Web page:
Wednesday, October 21, 2009

Mary Ward Brown: Keeper of the Flame

Mary Ward Brown – known locally as “Mary T.” (Thomas is her middle name, after her father) – is recognized as one of Alabama’s finest writers of fiction. In fact, at age 92, she is probably the state’s most distinguished working writer today. Her latest work was published this year!

Mary Ward Brown. (Credit: Jerry Siegel)

Born (1917)and raised in Hamburg, Alabama, near Marion in Perry County, Mary Ward Brown did not taste success as a modern fiction writer until she was in her sixties. By any standard, she is a major writer of fiction, her works having garnered some of the top national and state literary awards: the PEN/Hemingway Award, Harper Lee Award, Lillian Smith Book Award, Hillsdale Award for Fiction, and two Alabama Author Awards, among others.

Mary T. (Credit: Mississippi Public Broadcasting/Alabama Arts Council)

With the exception of a short sojourn in Auburn, Alabama, Mary T. has lived on her parents’ farm in Hamburg all of her life. She graduated from Perry County High School in Marion, where she edited the school newspaper, and from Judson College (1938), where she again edited the school newspaper, and where she studied English and Journalism. In 1939, she married Charles Kirtley Brown and moved to Auburn, Alabama, where her husband worked in public relations at Auburn University. Their son, Kirtley Ward Brown, MMI H'61, a prominent Marion/Perry County lawyer and law instructor here at MMI, was born in Auburn in 1942. When Mary’s father died some years later, the Browns moved back to Hamburg to manage the large family farm. Mary T. still lives and writes there today.

Although she had a few short stories published in the 1950s, Mary T. stopped writing to concentrate on her family and running the farm. Following her husband’s death in 1970 from lung cancer, she began writing again, publishing in various national magazines.

In 1986, Tongues of Flame (E. P. Dutton), a collection of short stories, was published to wide literary and public acclaim.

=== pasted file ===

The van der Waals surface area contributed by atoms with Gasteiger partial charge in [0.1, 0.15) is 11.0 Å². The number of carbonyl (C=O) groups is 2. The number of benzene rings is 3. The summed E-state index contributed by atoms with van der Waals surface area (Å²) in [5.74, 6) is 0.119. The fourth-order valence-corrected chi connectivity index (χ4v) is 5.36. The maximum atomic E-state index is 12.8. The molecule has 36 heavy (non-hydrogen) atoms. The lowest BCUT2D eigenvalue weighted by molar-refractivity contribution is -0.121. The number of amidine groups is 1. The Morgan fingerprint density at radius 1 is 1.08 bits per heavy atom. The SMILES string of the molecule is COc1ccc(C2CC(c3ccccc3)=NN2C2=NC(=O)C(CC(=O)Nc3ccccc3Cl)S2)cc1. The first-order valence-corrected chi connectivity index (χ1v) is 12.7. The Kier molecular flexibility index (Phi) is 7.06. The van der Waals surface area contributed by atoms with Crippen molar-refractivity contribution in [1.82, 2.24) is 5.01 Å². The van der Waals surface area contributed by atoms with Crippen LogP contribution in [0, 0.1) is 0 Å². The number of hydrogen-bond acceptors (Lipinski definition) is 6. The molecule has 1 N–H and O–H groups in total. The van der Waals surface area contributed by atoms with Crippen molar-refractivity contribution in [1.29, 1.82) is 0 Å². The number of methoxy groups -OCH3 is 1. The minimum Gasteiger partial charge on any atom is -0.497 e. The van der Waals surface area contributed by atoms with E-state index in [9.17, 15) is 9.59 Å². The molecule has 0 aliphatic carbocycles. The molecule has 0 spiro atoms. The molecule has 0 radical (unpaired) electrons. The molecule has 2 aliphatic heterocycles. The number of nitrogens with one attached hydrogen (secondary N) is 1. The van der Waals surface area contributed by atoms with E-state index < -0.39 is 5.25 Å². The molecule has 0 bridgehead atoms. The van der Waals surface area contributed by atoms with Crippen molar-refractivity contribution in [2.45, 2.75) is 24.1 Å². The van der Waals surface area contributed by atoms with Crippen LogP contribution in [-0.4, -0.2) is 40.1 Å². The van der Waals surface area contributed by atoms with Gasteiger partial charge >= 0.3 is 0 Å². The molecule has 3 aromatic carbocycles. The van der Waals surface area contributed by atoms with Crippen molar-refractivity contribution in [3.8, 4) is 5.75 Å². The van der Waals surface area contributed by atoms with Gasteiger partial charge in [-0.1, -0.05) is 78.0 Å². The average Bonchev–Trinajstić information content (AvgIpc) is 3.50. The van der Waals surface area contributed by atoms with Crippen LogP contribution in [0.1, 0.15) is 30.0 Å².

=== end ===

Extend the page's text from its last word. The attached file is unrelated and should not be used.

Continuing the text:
In the mid-1980s, one of her short stories, “The Cure,” was included in an anthology of American and Russian writers. Traveling with this project, Mary T. toured the Soviet Union.

A second collection of stories was published in 2002. It Wasn’t All Dancing and other Stories was published by the University of Alabama Press some twenty-three years after her initial literary success. Her third work, Fanning the Spark: A Memoir, was published by Alabama in 2009.

Mary T.’s third book , Fanning the Spark: A Memoir (Alabama, 2009).
(Credit: The University of Alabama Press)

Mary Ward Brown’s literary themes and interests are usually set in the South during the 1950s to the early 1970s. They reflect the impact of societal changes on ordinary individuals including the persistence of racism and the unique role of religion in the South.

Mary T. signing her book. (Credit: Alabama Libraries)

A point of reference: All of the Brown Family have worked at MMI. Kirtley, MMI H'61, of course, teaches law at the Institute. His late father, Charles Kirtley Brown, worked with student publications including The Skirmisher, the cadet newspaper. Mary T. worked with John Moore (Ms. Woody’s husband) in the guidance and counseling office. Kirtley Brown’s wife, Susannah, also worked in the MMI Library with Ms. Woody. Finally, Mary T.'s nephew, Sheldon "Buzzie" Fitts, is a former MMI instructor.

In March, 2010, The Lyceum Council at MMI will host a celebration of the works of Mary Ward Brown with the presentation of the play, Ashes of Roses, in the MMI Chapel. Working in concert with the Marion Chamber of Commerce, Perry County Historical and Preservation Society, and other local organizations, a significant Arts Event highlighting Literature, Theater, Art and Music will be presented.